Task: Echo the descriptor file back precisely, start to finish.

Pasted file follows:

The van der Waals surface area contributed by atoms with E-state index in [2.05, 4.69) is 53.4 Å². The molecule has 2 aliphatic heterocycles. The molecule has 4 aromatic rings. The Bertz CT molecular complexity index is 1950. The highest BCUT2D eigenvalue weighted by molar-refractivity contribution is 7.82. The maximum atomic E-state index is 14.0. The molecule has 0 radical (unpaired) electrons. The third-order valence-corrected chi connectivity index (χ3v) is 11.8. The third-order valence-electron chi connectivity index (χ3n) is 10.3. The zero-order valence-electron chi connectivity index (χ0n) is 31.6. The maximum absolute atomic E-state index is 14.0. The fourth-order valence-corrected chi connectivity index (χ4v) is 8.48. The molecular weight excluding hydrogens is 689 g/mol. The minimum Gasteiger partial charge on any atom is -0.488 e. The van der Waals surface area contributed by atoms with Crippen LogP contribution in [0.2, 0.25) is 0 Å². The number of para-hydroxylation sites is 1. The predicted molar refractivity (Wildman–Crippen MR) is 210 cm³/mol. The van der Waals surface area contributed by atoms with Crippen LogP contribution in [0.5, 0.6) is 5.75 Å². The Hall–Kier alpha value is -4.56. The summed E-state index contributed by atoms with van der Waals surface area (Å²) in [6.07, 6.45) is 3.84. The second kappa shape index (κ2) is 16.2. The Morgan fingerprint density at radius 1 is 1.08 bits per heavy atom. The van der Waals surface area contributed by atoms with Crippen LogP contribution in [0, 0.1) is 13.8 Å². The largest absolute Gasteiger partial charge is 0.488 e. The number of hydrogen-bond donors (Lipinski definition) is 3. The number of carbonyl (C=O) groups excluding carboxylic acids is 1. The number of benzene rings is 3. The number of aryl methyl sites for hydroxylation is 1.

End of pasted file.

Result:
The van der Waals surface area contributed by atoms with E-state index in [2.05, 4.69) is 53.4 Å². The molecule has 2 aliphatic heterocycles. The molecule has 4 aromatic rings. The Bertz CT molecular complexity index is 1950. The highest BCUT2D eigenvalue weighted by molar-refractivity contribution is 7.82. The maximum atomic E-state index is 14.0. The molecule has 0 radical (unpaired) electrons. The third-order valence-corrected chi connectivity index (χ3v) is 11.8. The third-order valence-electron chi connectivity index (χ3n) is 10.3. The zero-order valence-electron chi connectivity index (χ0n) is 31.6. The maximum absolute atomic E-state index is 14.0. The fourth-order valence-corrected chi connectivity index (χ4v) is 8.48. The molecular weight excluding hydrogens is 689 g/mol. The minimum Gasteiger partial charge on any atom is -0.488 e. The van der Waals surface area contributed by atoms with Crippen LogP contribution in [0.2, 0.25) is 0 Å². The number of para-hydroxylation sites is 1. The predicted molar refractivity (Wildman–Crippen MR) is 210 cm³/mol. The van der Waals surface area contributed by atoms with Crippen LogP contribution in [0.5, 0.6) is 5.75 Å². The Hall–Kier alpha value is -4.56. The summed E-state index contributed by atoms with van der Waals surface area (Å²) in [6.07, 6.45) is 3.84. The second kappa shape index (κ2) is 16.2. The Morgan fingerprint density at radius 1 is 1.08 bits per heavy atom. The van der Waals surface area contributed by atoms with Crippen LogP contribution in [0, 0.1) is 13.8 Å². The largest absolute Gasteiger partial charge is 0.488 e. The number of hydrogen-bond donors (Lipinski definition) is 3. The number of carbonyl (C=O) groups excluding carboxylic acids is 1. The number of benzene rings is 3. The number of aryl methyl sites for hydroxylation is 1.